Doing these five things may very well add an entire decade to your lifespan. Not doing them can take 10 years OFF your life. Which will it be?
“Adapting to an eating style similar to the Mediterranean diet,” begins Shana Spence, MS, RDN, CDN, a registered dietitian nutritionist based in New York.
“I am not fond of the word ‘diet’ because of the negativity around it. So I like to call it the Mediterranean lifestyle because a lifestyle is something sustainable and how someone lives and goes about their routine daily.
“Following this lifestyle is more attainable because it’s easy to adapt and there is not a ‘good’ and ‘bad’ list.
“It has been shown to lower cholesterol, prevent cardiovascular disease and decrease blood sugars for those with diabetes.
“Focusing on vegetables and fruits is part of this, like most eating patterns.
“But there is also an emphasis on healthy fats. Nuts, seeds, avocados, olive oil and fatty fish like salmon are welcome.
“We now that these omega 3 filled foods actually help fight against heart disease.
“Of course the complex carbohydrates such as whole grains (whole wheat, oats, barley, quinoa).
“Yes, processed foods, refined sugars and red meat are avoided as much as possible, but it definitely is not something that people have to completely give up.”
• Don’t exercise when you feel like it; instead, schedule exercise sessions.
• Do both aerobic and strength training.
• Housework does not count. If housework falls on a weight training or cardio day, you still weight train or do the cardio.
Maintain a Desirable Body Weight
• You might think you look good despite being a size 20, but you should go beyond a subjective assessment of your mirror reflection and consult with a doctor about an ideal body weight range.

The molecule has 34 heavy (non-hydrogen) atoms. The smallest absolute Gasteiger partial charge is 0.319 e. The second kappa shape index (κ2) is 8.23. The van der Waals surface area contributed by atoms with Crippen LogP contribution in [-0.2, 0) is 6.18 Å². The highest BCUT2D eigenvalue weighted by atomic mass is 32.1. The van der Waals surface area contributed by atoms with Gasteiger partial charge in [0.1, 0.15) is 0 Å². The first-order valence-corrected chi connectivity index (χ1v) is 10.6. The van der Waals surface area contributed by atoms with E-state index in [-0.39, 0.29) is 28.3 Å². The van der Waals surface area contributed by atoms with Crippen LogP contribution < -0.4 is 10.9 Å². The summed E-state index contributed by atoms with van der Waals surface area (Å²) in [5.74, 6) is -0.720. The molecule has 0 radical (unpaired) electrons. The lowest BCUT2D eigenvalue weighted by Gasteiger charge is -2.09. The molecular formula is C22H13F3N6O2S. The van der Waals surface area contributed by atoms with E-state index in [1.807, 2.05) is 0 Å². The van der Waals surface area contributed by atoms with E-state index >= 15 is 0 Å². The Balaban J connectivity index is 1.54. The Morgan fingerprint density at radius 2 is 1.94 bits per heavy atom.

• Many gyms offer free body composition assessments; take advantage of this if you have a gym membership.
“We heard that the French drink wine and are supposedly one of the healthiest people, and ran with it,” says Spence.
“France has recently overhauled their food standards, and in addition to reducing refined carbohydrates (croissants and pastries), and meat and cheese, they too are reducing their recommended wine intake.
“Let’s be clear – alcohol is not good for us. Never was and never will be.
“Now does red wine have antioxidants? Yes, it sure does, it has resveratrol — but guess what else has this: grapes, blueberries, raspberries and a bunch of other healthy fruit.
“So there is nothing wrong with wanting to have a treat, but make sure it’s no more than one small glass [four ounces] of wine for women and two small glasses [eight ounces] of wine for men each day.”
• And if you’ve been smoking for years, quit.
• Try anything possible to quit if you feel it’s impossible.
Shana Spence of The Nutrition Tea is committed to providing trending information and nutrition facts covering a wide range including nutrition for heart disease and diabetes, pediatric nutrition and healthful lifestyles.
Lorra Garrick is a former personal trainer certified by the American Council on Exercise. At Bally Total Fitness she trained clients of all ages for fat loss, muscle building, fitness and improved health.